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SIGQUEUE(3)		   Linux Programmer's Manual		   SIGQUEUE(3)

NAME
       sigqueue	- queue	a signal and data to a process

SYNOPSIS
       #include	<signal.h>

       int sigqueue(pid_t pid, int sig,	const union sigval value);

   Feature Test	Macro Requirements for glibc (see feature_test_macros(7)):

       sigqueue(): _POSIX_C_SOURCE >= 199309L

DESCRIPTION
       sigqueue()  sends  the signal specified in sig to the process whose PID
       is given	in pid.	 The permissions required to send  a  signal  are  the
       same  as	for kill(2).  As with kill(2), the null	signal (0) can be used
       to check	if a process with a given PID exists.

       The value argument is used to specify an	accompanying item of data (ei-
       ther an integer or a pointer value) to be sent with the signal, and has
       the following type:

	   union sigval	{
	       int   sival_int;
	       void *sival_ptr;
	   };

       If the receiving	process	has installed a	handler	for this signal	 using
       the  SA_SIGINFO	flag to	sigaction(2), then it can obtain this data via
       the si_value field of the siginfo_t structure passed as the second  ar-
       gument  to  the handler.	 Furthermore, the si_code field	of that	struc-
       ture will be set	to SI_QUEUE.

RETURN VALUE
       On success, sigqueue() returns 0, indicating that the signal  was  suc-
       cessfully  queued  to the receiving process.  Otherwise,	-1 is returned
       and errno is set	to indicate the	error.

ERRORS
       EAGAIN The limit	of signals which may be	queued has been	reached.  (See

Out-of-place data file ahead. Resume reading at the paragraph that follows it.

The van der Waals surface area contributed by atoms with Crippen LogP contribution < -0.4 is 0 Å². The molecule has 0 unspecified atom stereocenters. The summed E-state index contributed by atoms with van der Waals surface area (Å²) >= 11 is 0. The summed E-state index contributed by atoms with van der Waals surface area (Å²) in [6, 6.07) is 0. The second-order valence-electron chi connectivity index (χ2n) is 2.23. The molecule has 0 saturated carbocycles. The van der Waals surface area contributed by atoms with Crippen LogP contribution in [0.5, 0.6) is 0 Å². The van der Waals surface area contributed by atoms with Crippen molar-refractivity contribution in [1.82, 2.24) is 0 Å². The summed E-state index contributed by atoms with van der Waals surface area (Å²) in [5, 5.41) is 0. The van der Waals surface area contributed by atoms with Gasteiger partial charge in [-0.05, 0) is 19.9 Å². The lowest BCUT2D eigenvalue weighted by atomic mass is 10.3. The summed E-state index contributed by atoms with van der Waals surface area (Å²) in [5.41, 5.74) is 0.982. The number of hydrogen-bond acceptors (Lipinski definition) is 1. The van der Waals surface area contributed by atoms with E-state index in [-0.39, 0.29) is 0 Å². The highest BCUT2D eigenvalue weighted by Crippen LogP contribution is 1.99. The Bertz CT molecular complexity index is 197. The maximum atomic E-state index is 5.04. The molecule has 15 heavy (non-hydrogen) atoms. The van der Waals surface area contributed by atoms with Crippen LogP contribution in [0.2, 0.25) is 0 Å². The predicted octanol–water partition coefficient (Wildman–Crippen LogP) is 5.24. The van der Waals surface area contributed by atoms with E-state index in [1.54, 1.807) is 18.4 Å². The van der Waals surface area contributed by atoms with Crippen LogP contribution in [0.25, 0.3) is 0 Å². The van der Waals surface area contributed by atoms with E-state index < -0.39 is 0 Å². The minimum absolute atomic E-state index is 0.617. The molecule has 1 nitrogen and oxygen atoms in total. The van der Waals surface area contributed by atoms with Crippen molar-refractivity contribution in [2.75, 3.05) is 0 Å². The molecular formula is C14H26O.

signal(7)	for further information.)

       EINVAL sig was invalid.

       EPERM  The  process  does not have permission to	send the signal	to the
	      receiving	process.  For the required permissions,	see kill(2).

       ESRCH  No process has a PID matching pid.

VERSIONS
       This system call	first appeared in Linux	2.2.

ATTRIBUTES
   Multithreading (see pthreads(7))
       The sigqueue() function is thread-safe.

CONFORMING TO
       POSIX.1-2001.

NOTES
       If this function	results	in the sending of a signal to the process that
       invoked	it, and	that signal was	not blocked by the calling thread, and
       no other	threads	were willing to	handle this signal (either  by	having
       it  unblocked,  or  by  waiting for it using sigwait(3)), then at least
       some signal must	be delivered to	this thread before this	 function  re-
       turns.

       On  Linux,  this	 function  is implemented using	the rt_sigqueueinfo(2)
       system call.  The system	call differs in	its third argument,  which  is
       the  siginfo_t  structure  that	will  be  supplied  to	the  receiving
       process's signal	handler	or returned by the  receiving  process's  sig-
       timedwait(2) call.  Inside the glibc sigqueue() wrapper,	this argument,
       uinfo, is initialized as	follows:

	   uinfo.si_signo = sig;      /* Argument supplied to sigqueue() */
	   uinfo.si_code = SI_QUEUE;
	   uinfo.si_pid	= getpid();   /* Process ID of sender */
	   uinfo.si_uid	= getuid();   /* Real UID of sender */
	   uinfo.si_value = val;      /* Argument supplied to sigqueue() */

SEE ALSO
       kill(2),	      rt_sigqueueinfo(2),	sigaction(2),	    signal(2),
       pthread_sigqueue(3), sigwait(3),	signal(7)

COLOPHON
       This  page  is  part of release 3.74 of the Linux man-pages project.  A
       description of the project, information about reporting bugs,  and  the
       latest	  version     of     this    page,    can    be	   found    at
       http://www.kernel.org/doc/man-pages/.

Linux				  2013-12-16			   SIGQUEUE(3)

NAME | SYNOPSIS | DESCRIPTION | RETURN VALUE | ERRORS | VERSIONS | ATTRIBUTES | CONFORMING TO | NOTES | SEE ALSO | COLOPHON

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